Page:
The World Didn’t End

Just a note about a non story: This last weekend, the Wyndham Championship permitted fans to carry their cell phones on the course and as far as I can tell, nothing happened. I’ve been looking on the interwebs for a story about a golfer who lost the tournament because a phone went off at the wrong time. Or even about a golfer who felt it cost him second … or third.

Perhaps my Google-Fu has failed me, but I’m coming up short. Lesson for the PGA Tour: keep up with the times. There’s no need to annoy spectators—or potential spectators—by banning the devices which have for many become a permanent appendage.

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4 thoughts on “The World Didn’t End”

  1. I could not disagree with you more on this.  First, I’ve been to tournaments where people have smuggled in cell phones and they do go off.  Just because this didn’t cost someone the tournament (this time) doesn’t mean it’s not rude.  I don’t even bring my cell phone when playing a round.

    If anything, playing or watching golf should be a brief respite from the 24/7 connectivity that so much of us are used to.  In fact, it’s one of the best things about golf: spending a day outside, contemplating our place in the game and the universe.  Why do we need to have cell phones on the course?  What possible benefit do you think it bring spectators other than it pacifies there anxiety of not having a constant attachment to the outside world?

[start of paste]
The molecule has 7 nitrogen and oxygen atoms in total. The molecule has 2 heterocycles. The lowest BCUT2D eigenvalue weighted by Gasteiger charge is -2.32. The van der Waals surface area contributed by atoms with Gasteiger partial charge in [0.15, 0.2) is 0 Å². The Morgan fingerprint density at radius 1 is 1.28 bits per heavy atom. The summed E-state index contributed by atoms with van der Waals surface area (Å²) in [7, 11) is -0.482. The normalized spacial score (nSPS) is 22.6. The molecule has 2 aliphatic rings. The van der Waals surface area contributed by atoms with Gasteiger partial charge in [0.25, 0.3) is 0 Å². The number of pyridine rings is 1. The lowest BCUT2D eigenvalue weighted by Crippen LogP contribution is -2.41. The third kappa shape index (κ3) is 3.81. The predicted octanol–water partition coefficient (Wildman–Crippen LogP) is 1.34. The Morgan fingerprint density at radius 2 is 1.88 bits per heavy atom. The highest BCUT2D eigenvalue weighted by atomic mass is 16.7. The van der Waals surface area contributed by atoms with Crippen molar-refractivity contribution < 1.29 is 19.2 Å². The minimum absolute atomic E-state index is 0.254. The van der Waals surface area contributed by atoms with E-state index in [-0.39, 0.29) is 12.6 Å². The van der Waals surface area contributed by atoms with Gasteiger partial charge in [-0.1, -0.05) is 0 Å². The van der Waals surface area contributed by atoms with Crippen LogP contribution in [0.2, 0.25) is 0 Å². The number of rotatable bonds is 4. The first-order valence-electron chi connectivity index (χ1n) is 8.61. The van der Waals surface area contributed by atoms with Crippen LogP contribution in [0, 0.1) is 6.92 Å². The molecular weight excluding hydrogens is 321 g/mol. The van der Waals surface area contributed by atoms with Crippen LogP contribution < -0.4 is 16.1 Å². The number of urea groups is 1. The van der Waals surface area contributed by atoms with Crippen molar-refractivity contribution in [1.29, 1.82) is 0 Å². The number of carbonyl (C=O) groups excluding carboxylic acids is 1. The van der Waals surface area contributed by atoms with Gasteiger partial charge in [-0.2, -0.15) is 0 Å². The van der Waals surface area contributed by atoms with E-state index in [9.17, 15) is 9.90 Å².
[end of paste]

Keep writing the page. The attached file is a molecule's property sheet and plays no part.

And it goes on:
Lesson for the GolfBlogger: The game was invented before cell phones and we should respect both that and the fact that the men out there are competing as part of their livelihood.  “Keeping up with the times” is not substantially related to an important interest of the PGA Tour.

  2. I actually don’t like the things. I have one, but it’s nearly always off. But I think they’re a part of life right now for a majority of people. The Tour could develop a series of smartphone apps that will let people more closely follow the action while they’re on the course.

  3. Now that I agree with.  At the U.S. Opens I have been to, American Express loans out mini-tv’s and these other mobile-type devices so you can follow the action on the course.  However, there are far too few to go around.  By the back 9 on Sunday, people start crowding around the individuals who have one to see what’s going on elsewhere on the course.  So that makes sense to me. 

    But then again, you’re always going to miss out when you attend a live golf event.  There’s sort of a trade off when attending a golf tournament in person.  On the one hand, it’s great to be there seeing it live.  On the other hand, unlike every other sport, the action is taking place in 18 different places at once.  So you’ll never get the full picture.  If you want that, it’s better to stay home and watch on TV.


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